On 12 March 2014 the manner in which businesses across Australia can legally deal with their customers’ personal information, like taking a customer’s details when responding to a quote enquiry, has dramatically changed.
The reforms to the Privacy Act 1988 (Cth) (‘Privacy Act’) significantly impact even the most basic practices in your business.
If your business fails to comply with these changes, you may face penalties of up to $1.7 million.
What are the changes?
The reforms introduced thirteen Australian Privacy Principles (‘APPs’) which cover the management, use, quality, access and correction of personal information. The APPs replace the former National Privacy Principles.
Each and every day, you will no doubt have contact with a customers’ personal information such as their name, phone number, residential address and email address. The reforms now impose greater restrictions on when and how you may collect, use disclose and store this information.
If your terms of payment are more than seven (7) days, you may also be caught by the revised credit reporting provisions. These provisions impose extra requirements on how you must deal with your customers’ account information.
In addition, if you provide credit card facilities, you will need to comply with the Payment Card Industry Data Security Standard. This is another ‘can of worms,’ so to speak, in relation to which we shall provide an update shortly.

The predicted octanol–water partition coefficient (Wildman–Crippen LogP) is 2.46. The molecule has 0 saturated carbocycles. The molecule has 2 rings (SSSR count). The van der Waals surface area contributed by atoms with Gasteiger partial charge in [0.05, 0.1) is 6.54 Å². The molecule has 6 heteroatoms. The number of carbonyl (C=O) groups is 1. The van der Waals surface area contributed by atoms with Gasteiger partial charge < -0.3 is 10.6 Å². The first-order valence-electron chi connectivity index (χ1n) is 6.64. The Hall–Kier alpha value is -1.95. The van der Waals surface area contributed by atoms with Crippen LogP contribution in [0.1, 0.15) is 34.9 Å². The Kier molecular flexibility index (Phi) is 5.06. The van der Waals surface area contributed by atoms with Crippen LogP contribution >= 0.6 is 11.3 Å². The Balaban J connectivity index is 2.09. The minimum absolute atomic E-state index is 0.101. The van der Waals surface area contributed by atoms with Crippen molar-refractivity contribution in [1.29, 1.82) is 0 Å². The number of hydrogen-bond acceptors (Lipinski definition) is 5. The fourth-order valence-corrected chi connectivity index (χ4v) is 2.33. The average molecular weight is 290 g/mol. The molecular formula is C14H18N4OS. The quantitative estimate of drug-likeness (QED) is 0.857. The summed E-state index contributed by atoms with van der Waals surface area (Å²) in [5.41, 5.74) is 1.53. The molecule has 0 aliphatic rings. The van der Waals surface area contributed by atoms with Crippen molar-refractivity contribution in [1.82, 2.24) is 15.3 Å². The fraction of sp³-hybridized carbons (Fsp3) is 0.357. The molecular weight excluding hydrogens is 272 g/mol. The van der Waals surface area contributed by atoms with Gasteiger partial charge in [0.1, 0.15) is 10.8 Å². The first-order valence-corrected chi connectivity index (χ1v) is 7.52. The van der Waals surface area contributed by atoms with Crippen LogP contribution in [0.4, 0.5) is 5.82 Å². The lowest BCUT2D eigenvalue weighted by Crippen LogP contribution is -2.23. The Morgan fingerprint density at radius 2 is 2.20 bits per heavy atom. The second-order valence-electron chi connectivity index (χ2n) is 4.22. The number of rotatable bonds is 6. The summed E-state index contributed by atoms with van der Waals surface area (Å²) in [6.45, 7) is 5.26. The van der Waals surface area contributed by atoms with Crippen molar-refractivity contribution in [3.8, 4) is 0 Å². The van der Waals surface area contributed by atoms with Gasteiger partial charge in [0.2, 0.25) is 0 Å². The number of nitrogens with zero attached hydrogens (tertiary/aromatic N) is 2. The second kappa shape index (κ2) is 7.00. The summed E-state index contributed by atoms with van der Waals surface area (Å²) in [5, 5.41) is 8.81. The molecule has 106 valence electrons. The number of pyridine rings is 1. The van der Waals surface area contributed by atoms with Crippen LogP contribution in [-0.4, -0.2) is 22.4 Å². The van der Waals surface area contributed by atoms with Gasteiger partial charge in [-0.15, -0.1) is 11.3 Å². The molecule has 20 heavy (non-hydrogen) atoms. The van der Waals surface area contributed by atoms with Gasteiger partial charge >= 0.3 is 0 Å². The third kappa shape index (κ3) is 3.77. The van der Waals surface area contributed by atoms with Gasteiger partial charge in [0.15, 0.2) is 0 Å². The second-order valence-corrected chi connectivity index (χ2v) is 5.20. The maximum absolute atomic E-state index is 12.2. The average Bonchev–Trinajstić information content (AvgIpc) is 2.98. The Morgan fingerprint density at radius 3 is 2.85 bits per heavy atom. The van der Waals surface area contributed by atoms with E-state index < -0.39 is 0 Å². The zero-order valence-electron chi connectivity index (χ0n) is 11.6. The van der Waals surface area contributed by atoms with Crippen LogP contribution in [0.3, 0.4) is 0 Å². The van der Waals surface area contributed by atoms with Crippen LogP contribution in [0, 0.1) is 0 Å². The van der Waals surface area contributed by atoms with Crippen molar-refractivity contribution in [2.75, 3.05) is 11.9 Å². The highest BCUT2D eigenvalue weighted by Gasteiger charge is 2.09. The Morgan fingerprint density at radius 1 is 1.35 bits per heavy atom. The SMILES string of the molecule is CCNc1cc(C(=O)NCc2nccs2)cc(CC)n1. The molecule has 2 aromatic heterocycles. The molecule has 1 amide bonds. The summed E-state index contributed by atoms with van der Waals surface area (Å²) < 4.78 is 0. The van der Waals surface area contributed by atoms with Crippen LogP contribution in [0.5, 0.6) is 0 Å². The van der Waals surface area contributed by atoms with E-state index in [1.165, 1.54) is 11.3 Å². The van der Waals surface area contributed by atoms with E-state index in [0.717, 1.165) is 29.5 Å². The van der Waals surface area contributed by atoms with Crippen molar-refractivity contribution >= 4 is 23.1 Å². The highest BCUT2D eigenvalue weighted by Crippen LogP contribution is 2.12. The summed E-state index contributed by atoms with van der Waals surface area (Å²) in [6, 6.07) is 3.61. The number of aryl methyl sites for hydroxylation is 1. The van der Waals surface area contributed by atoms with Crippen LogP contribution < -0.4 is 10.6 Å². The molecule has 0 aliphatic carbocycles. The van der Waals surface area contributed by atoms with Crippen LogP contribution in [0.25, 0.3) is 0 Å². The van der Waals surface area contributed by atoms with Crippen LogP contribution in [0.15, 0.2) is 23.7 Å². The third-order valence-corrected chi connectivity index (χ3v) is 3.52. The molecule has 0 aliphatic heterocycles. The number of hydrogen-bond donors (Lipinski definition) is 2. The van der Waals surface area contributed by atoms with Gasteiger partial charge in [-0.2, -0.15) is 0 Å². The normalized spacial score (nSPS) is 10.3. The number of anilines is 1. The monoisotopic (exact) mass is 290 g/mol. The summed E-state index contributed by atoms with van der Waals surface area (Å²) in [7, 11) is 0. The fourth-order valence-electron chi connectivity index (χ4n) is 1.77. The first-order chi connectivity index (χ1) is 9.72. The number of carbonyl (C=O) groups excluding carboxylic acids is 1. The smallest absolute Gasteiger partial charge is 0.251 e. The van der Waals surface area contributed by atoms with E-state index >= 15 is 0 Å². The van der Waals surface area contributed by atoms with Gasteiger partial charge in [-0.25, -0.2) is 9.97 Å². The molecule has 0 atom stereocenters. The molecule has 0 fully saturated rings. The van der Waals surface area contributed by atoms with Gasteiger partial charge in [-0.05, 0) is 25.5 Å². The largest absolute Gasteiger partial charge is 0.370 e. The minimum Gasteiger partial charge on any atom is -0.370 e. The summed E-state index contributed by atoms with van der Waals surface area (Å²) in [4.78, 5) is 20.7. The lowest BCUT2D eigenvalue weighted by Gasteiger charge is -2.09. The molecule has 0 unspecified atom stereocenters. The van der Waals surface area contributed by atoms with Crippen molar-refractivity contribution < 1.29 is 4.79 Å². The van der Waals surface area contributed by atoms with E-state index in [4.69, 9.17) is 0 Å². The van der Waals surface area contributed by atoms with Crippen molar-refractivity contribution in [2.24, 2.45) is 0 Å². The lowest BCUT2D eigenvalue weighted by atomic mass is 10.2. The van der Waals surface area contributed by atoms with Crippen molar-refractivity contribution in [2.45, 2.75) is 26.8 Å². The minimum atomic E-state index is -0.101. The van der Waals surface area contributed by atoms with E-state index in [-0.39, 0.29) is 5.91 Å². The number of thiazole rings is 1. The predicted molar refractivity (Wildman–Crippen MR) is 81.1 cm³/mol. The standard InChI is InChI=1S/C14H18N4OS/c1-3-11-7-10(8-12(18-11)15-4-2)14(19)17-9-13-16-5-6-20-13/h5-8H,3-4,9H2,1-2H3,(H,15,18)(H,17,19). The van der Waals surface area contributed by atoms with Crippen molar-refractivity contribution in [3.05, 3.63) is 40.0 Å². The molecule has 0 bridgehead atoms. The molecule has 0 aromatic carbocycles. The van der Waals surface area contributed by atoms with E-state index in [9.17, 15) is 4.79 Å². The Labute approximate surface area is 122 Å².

How will the changes affect my business?
The reforms which are likely to apply to your business are as follows:
- Your business is also required to take proactive steps to implement practices and procedures to appropriately manage personal information you collect. This involves training your staff on the terms of the privacy and credit information management policies and establishing internal procedures to manage privacy risks. For example when you collect personal information from a customer (such as when taking their details over the phone), your staff are required to advise them of certain matters, including why you are collecting their information, whether the collection is required or authorized by law and where they can access your privacy and credit information management policies.
- You are only permitted to collect information from a customer that is reasonably necessary for you to provide them with your services. For example, you may not require a person’s date of birth to carry out work for them. Asking for this information may therefore constitute a breach of the Privacy Act. In contrast, it may be necessary to collect the person’s email address to provide them with a quote and this collection will therefore be permitted.
- Once you have collected personal information from an individual, you may only use the information for the purpose for which it was collected. For example, the information you have collected from a customer to provide them with a written quote may only be used to do that, unless you have the customer’s consent.
- Direct marketing is prohibited unless you satisfy an exception.
- Another significant change relates to disclosing information to overseas recipients. If, through cloud software, email backing up or any other means, you will disclose personal information to an overseas entity, you are required to make sure the overseas recipient, such as the cloud backup, does not breach the Privacy Principles. If the overseas entity does breach the Principles, your business may be responsible for their breach.
Please contact us on 1800 922 609.